STORY WRITTEN FOR CBS NEWS & USED WITH PERMISSION
Updated 2:39pm EDT (1839 GMT)
Two astronauts floated outside the International Space Station Monday for NASA’s third spacewalk in less than three weeks, this one to help replace a faulty solar array battery that was installed during the first excursion, to route ethernet cabling to extend wireless connectivity and to install backup power lines for the lab’s robot arm.
Floating in the Quest airlock, NASA flight engineer Anne McClain, call sign EV-1, and Canadian astronaut David Saint-Jacques, EV-2, switched their spacesuits to battery power at 7:31 a.m. EDT, officially kicking off what turned out to be a six-hour 29-minute excursion, the 216th since station assembly began in 1998.
The spacewalkers accomplished all of their primary objectives without any major problems. McClain had a bit of trouble clearly hearing mission control toward the end of the excursion and reported moisture on her helmet visor after returning to the airlock. But she said there were no signs of an actual water leak that might pose a safety threat.
Saint-Jacques originally planned to conduct Monday’s spacewalk with NASA astronaut Nick Hague. Hague and McClain carried out the first of the three spacewalks March 22 while McClain and Christina Koch planned to carry out the second on March 29, becoming the first all-female spacewalk team in space history.
But after the first excursion, McClain decided she was more comfortable wearing a medium-size suit, the same one Koch needed. Because it would take nearly a full crew day to re-size a spare suit to fit McClain, Hague took her place on the second spacewalk and McClain replaced him for the third outing.
As it turned out, the crew swaps were just one of the changes the crew had to deal with.
During the March 22 spacewalk, McClain and Hague followed up work with the station’s robot arm to replace six older nickel-hydrogen batteries in the lab’s solar power system with three more efficient lithium-ion batteries. The astronauts installed “adapter plates” permitting a single li-ion battery to take the place of two of the older nickel-hydrogen power packs.
During the second spacewalk March 29, Hague and Koch helped with the installation of another three li-ion batteries. But during testing after the first EVA, engineers ran into problems with one of the initially installed li-ion batteries and an electronics component called a battery charge-discharge unit, or BCDU.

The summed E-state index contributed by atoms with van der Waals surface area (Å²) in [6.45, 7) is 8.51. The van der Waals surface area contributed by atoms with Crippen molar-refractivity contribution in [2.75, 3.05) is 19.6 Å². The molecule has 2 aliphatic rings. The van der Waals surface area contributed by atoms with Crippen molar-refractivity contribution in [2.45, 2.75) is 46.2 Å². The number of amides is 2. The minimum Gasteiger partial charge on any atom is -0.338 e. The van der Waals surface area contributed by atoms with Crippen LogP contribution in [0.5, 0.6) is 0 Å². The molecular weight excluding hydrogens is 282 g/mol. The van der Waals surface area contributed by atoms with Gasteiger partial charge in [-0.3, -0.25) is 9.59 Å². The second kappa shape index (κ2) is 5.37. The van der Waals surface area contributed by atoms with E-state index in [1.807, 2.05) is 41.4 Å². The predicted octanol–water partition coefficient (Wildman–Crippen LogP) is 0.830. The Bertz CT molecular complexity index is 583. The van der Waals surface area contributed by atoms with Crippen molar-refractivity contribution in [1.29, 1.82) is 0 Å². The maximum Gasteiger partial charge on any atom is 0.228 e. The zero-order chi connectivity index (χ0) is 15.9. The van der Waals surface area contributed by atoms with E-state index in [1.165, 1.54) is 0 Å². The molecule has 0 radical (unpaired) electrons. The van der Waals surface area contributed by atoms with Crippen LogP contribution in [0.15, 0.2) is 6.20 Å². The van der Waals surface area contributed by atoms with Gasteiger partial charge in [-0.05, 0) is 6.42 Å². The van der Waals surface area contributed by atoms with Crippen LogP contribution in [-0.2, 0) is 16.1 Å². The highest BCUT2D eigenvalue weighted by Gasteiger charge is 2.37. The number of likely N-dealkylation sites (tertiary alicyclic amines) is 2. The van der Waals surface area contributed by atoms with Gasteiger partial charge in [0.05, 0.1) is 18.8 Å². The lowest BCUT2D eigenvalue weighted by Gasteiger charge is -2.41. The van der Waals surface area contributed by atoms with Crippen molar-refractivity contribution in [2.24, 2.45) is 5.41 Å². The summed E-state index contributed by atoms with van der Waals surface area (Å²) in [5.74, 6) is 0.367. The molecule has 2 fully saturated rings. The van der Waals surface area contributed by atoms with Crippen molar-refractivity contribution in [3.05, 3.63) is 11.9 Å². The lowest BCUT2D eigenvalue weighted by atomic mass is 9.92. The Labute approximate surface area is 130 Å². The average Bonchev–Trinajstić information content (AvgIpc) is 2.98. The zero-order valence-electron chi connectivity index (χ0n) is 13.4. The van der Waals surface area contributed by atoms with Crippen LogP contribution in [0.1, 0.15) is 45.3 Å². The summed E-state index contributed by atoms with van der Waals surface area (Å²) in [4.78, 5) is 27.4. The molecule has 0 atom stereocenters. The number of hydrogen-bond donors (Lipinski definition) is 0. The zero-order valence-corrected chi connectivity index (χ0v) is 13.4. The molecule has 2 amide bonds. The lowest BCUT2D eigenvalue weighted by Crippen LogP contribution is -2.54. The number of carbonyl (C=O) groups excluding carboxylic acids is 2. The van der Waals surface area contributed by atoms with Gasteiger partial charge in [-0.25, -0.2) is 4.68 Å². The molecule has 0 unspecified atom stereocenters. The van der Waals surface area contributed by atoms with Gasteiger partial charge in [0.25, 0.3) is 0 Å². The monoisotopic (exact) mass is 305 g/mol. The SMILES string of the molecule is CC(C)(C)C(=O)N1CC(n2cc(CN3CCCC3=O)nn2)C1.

After attempts to correct the problems failed, NASA managers opted to remove the faulty battery and replace it with two of the recently removed nickel-hydrogen batteries. They also decided to replace the BCDU with a spare.
Using the station’s robot arm, flight controllers removed the suspect battery and the BCDU and then re-installed one of the recently removed nickel-hydrogen batteries. They also robotically replaced the failed BCDU.
With that work out of the way, McClain and Saint-Jacques removed an adapter plate that was installed during the first spacewalk to make room for the installation of a second nickel-hydrogen battery.
After the spacewalk, flight controllers will use the robot arm to re-install the second nickel-hydrogen battery, restoring power channel 4A to its normal output.
Kenny Todd, space station operations and integration manager, said the faulty lithium-ion battery will be discarded while the BCDU will be returned to Earth for inspections to find out what went wrong. A new lithium-ion battery will be flown up to the station on a future cargo flight and eventually installed in place of the two older batteries.
As for using a mix of old and new batteries in power channel 4A, “we anticipate we can run that configuration for quite some time and get us back to our nominal power capability on channel 4A,” he said. “So we feel really good about where we’re going to end up on the back side of these EVAs and robotics activities.”
With the adapter plate move out of the way, McClain and Saint-Jacques pressed ahead with work to connect ethernet cabling at the forward end of the station’s Destiny laboratory module that will extend wireless connectivity for science instruments mounted outside the station.
A cable run out to the right side of the station’s solar power truss was deferred to make time for the adapter plate relocation.
The final major task on the crew’s agenda Monday was to run power lines from the central Unity module to the central S0 segment of the power truss to provide a backup power source for the lab’s robot arm.
While the arm already has redundant power sources, the cables installed by McClain and Saint-Jacques will allow the arm to continue operating even if one of those other power supplies fails.
Saint-Jacques also worked at the forward end of the station where4 the European Space Agency’s Columbus laboratory module is attached to install fittings needed for the eventual addition of a commercial payloads platform that will be used to hold a variety of remotely operated science instruments.
He successfully installed a secondary attachment fitting, but was unable to mount the primary unit because of unexpected interference issues. He took documentary photographs to help engineers better understand the issue before an additional attempt is made on a future spacewalk.